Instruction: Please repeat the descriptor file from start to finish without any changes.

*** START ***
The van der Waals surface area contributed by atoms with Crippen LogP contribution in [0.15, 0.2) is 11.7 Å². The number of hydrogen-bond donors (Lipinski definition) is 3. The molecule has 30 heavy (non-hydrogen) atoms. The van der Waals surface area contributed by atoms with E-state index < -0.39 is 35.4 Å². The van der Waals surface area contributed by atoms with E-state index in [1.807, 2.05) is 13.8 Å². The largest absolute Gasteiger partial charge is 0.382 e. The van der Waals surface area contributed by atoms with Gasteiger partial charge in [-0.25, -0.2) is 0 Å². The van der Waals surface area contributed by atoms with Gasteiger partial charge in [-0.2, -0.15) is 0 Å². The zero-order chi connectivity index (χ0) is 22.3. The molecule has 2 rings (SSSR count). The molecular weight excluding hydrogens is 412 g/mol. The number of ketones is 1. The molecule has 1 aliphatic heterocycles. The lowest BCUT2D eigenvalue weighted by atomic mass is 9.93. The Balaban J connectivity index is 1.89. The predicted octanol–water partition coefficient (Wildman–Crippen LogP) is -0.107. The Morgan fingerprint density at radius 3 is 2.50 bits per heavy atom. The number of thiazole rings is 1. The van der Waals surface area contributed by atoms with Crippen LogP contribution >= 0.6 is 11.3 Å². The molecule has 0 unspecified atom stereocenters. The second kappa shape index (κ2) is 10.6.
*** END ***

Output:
The van der Waals surface area contributed by atoms with Crippen LogP contribution in [0.15, 0.2) is 11.7 Å². The number of hydrogen-bond donors (Lipinski definition) is 3. The molecule has 30 heavy (non-hydrogen) atoms. The van der Waals surface area contributed by atoms with E-state index < -0.39 is 35.4 Å². The van der Waals surface area contributed by atoms with E-state index in [1.807, 2.05) is 13.8 Å². The largest absolute Gasteiger partial charge is 0.382 e. The van der Waals surface area contributed by atoms with Gasteiger partial charge in [-0.25, -0.2) is 0 Å². The van der Waals surface area contributed by atoms with Gasteiger partial charge in [-0.2, -0.15) is 0 Å². The zero-order chi connectivity index (χ0) is 22.3. The molecule has 2 rings (SSSR count). The molecular weight excluding hydrogens is 412 g/mol. The number of ketones is 1. The molecule has 1 aliphatic heterocycles. The lowest BCUT2D eigenvalue weighted by atomic mass is 9.93. The Balaban J connectivity index is 1.89. The predicted octanol–water partition coefficient (Wildman–Crippen LogP) is -0.107. The Morgan fingerprint density at radius 3 is 2.50 bits per heavy atom. The number of thiazole rings is 1. The van der Waals surface area contributed by atoms with Crippen LogP contribution >= 0.6 is 11.3 Å². The molecule has 0 unspecified atom stereocenters. The second kappa shape index (κ2) is 10.6.